Gather round! Gather round! For it is time for part 2 of Editor Q&A.
Last week, I explained that these posts were the consequence of a social media question time[i] I held a few weeks ago. I’m sticking to that explanation, and without further ado proffer the following as part 2…
EXT. DIRT ROAD. TWILIGHT.
@laimelde asked: How do you get work/how does the process of agreeing to edit someone’s (manuscript) happen? ie: What info should someone have handy before they approach an editor?
1. Freelance editors get work by:
- Word of mouth – fellow editors passing names on (either because we used to work in-house with them or because we have freelanced for them) or publishers/authors/clients passing our names around.
- Many of us also have our own websites and advertise in editorial directories etc.
- Most states/territories in Australia have a Society of Editors. Members can often apply to advertise in the directory and there is usually a jobs board as well as networking events.
- Networking – in person and online!
2. As to the process of hiring an editor…
The basics to have on-hand when you approach an editor are:
- A manuscript or document that is ready for an editor. (ie: not one you are still rewriting. UNLESS you want an editor or mentor to work with you at that level[ii].)
- The final word count.
- A description of the manuscript/document.
- A goal.
I also like it when clients are able to give me a history of the work: whether it’s a first draft or something they’ve been working on for years and that they’ve passed through crit partners and writing groups. (This also holds for, say, corporate documents that may be compiled from several sources – has anyone else had a go at editing it into shape or am I being given the raw data?).
This gives me an idea of what state the manuscript is likely in and how much experience the author/writer has with being edited. This can affect the advice I give and terminology I use when discussing the work with them.
It also means I get an idea if the author is trying to hire someone too early in the process. A lot of people try to hire an editor to work on their very first draft and I think this can be a mistake.
If the author is looking for a quote, I usually ask for a few sample pages so I can gauge for myself how much work is likely involved in the edit. It also means I can give them feedback on the service I think is most suitable to them. I need to know the full, final word count for the same reason.
A description of the manuscript can be as simple as a couple of words stating that it’s a sci-fi novel or a short story, or as detailed as a half-page synopsis. This lets me know what I am dealing with – proofreading a legal text requires different time and skills than copyediting a romance novel, and developmental or substantive edits are different again.
Defining the goal is also important and it’s an opportunity for the author/client to clarify their expectations of the process[iii].
Someone who is self-publishing will need slightly different services to someone who plans to submit to agents and publishers. Someone who wants to work slowly on developing their manuscript will need different advice to someone who already knows how the publishing process works and wants a straight copyedit without any fuss. This part of the conversation ensures that both the author/client and the editor are approaching the edit with the same expectations and understanding.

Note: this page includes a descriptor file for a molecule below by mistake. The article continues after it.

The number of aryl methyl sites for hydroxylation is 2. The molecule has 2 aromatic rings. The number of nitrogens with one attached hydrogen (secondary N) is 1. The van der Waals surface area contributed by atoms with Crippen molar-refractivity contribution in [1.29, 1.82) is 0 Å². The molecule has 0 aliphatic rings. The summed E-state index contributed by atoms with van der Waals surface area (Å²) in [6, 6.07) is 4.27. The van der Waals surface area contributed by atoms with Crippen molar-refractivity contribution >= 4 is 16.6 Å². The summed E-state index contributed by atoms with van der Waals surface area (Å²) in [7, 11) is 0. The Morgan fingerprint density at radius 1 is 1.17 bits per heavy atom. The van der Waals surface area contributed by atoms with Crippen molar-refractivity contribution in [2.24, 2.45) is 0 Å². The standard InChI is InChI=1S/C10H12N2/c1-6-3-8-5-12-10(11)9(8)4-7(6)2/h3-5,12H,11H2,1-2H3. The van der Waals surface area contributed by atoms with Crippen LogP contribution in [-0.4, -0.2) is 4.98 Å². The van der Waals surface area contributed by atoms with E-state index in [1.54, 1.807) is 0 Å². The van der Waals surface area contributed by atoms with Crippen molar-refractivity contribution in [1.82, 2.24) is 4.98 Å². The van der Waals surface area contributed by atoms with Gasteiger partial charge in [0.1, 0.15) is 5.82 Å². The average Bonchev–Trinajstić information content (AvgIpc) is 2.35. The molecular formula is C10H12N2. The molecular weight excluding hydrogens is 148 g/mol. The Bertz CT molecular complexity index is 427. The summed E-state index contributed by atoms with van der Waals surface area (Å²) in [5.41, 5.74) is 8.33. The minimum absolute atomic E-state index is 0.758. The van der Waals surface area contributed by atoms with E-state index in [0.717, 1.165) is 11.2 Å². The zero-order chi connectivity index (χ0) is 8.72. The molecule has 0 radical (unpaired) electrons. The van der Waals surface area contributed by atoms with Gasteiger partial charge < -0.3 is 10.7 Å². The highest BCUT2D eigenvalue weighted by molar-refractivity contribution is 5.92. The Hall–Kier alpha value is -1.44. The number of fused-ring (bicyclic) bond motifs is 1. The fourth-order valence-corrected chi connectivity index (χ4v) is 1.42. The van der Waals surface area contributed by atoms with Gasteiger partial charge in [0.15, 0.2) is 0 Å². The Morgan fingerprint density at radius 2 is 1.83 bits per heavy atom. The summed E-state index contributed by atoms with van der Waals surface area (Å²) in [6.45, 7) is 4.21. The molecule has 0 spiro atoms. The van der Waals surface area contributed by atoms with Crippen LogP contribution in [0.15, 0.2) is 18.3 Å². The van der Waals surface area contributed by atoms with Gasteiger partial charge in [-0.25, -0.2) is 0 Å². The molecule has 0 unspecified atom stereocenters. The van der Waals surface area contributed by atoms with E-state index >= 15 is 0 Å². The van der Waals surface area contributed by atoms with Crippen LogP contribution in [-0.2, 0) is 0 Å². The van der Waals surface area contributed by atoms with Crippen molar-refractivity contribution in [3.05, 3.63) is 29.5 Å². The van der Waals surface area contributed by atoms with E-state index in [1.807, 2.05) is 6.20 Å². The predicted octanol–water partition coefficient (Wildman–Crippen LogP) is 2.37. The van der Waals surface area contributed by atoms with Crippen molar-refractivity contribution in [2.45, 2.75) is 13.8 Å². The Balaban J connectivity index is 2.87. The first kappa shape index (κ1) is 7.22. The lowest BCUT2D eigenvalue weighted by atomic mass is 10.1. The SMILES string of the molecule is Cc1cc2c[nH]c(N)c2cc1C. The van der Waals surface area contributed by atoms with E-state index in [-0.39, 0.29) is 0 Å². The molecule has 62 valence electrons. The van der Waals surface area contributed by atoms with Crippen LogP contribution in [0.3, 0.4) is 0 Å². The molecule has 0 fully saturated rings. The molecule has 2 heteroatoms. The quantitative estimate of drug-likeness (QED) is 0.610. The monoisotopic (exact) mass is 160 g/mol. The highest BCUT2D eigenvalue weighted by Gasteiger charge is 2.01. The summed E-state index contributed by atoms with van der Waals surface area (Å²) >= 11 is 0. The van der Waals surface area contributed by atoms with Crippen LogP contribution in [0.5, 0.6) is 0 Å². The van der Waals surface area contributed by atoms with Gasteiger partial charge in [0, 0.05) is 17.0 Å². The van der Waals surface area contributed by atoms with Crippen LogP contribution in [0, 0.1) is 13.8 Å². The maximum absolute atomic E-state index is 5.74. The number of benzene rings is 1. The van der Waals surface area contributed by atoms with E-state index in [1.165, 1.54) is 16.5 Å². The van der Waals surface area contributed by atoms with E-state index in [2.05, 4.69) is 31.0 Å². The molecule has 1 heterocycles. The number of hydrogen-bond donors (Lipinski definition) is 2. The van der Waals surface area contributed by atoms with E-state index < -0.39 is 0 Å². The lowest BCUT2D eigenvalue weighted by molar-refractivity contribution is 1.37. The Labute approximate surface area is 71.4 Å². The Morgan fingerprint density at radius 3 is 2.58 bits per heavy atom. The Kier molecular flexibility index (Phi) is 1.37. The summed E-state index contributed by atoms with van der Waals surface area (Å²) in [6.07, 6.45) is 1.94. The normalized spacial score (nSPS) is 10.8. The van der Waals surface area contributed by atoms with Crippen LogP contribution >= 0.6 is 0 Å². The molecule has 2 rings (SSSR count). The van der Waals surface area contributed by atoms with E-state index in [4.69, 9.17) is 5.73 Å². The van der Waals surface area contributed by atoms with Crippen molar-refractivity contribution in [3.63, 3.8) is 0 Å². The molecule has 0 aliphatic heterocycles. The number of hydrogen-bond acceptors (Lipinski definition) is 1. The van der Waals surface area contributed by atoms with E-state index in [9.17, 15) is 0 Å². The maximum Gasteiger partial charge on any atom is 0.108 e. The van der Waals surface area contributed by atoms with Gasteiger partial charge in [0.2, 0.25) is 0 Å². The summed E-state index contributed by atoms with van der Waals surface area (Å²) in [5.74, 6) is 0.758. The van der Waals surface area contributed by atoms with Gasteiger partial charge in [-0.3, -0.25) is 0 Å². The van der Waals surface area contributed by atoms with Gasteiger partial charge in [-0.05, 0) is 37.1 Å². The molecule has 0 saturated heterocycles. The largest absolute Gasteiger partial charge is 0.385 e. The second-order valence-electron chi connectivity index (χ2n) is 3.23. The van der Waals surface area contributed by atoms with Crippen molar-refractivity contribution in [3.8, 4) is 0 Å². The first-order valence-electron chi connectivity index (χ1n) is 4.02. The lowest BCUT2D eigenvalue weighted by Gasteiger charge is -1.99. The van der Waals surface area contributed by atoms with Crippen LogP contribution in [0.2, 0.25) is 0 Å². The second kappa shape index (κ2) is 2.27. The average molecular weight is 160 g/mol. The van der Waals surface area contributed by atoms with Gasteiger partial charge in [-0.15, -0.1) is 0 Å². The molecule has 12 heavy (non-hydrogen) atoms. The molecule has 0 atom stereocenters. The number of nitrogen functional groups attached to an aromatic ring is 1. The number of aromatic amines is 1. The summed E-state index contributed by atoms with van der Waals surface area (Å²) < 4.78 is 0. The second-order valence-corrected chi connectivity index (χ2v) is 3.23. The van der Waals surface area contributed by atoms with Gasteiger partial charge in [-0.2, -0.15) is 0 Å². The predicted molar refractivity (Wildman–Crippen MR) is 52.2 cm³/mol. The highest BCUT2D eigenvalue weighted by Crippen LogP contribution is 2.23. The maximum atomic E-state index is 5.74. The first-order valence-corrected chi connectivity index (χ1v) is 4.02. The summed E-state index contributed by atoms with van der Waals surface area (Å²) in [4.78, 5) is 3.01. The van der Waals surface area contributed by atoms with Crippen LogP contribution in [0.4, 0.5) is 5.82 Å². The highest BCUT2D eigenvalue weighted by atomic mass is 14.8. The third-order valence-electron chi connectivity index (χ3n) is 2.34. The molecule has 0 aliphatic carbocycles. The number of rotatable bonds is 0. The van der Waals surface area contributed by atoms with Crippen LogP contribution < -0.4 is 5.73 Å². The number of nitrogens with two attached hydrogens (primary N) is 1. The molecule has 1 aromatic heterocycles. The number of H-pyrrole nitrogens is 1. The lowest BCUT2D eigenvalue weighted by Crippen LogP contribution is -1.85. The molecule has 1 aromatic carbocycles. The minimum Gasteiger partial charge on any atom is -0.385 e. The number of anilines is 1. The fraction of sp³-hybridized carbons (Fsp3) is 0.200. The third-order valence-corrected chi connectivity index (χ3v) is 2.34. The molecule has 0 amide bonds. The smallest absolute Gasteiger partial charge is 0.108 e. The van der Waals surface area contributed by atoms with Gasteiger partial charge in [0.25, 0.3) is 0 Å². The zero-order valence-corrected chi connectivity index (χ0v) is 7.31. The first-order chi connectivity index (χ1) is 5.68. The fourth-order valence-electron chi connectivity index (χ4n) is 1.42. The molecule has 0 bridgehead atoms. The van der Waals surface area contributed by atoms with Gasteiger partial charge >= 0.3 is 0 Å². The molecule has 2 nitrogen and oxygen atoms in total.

Desolie Page asked: What, for you, is the biggest challenge in completing an editing project?
I think the best answer I have is: being overwhelmed.
Sometimes the project feels insurmountable – maybe there is just so much work to be done on the manuscript that it’s hard to know where to start; or it is competing with other deadlines and it feels like you could never get it finished. Sometimes it can even be difficult to know when to stop…
In this case I am a chronic list-maker. I write out all the steps I need to complete for the edit, or all the tasks I need to complete and their deadlines, and then mark them off as I go.
NB: I found this question quite tough – not because there are no challenges to editing, but because there are so many different ones. So I made Desolie answer as well!
Here’s her response:
Well, apart from all the challenges of freelancing (marketing, workflow), I often forget to pace myself, especially when working on a tight deadline. I need to take mini-breaks to rehydrate, change my focus for a bit, otherwise I’m just head down and running on adrenaline, which is not good for my health.
Like you, I need a list to remind me of the ‘little’ things I need to check. And I’ve learnt to keep all the notes relating to a project in the same place, rather than just grabbing the nearest piece of paper that I manage to misplace. I think my biggest fear is that I’ll miss something that obvious.
That sounds like my challenge is being organised (better work on that one).
Thanks everyone who joined in and asked questions! I’m always happy to answer editor questions, if I can. Drop a line in the comments or ask me on Tumblr, Twitter or Facebook. (And if I can’t help there’s sure to be someone online who can!)
[iii] Sometimes writers will state explicitly that they are looking for “a proofread”. Asking what they want to achieve from the process – their ultimate goal, is a good way to find out if they are really expecting an edit that will analyse plot and structure. Alternatively, sometimes people ask about an edit when they’re not even sure whether they want to or should continue their work at all. Again, by getting them to explain this, an editor might conclude that the author really just wants some initial feedback.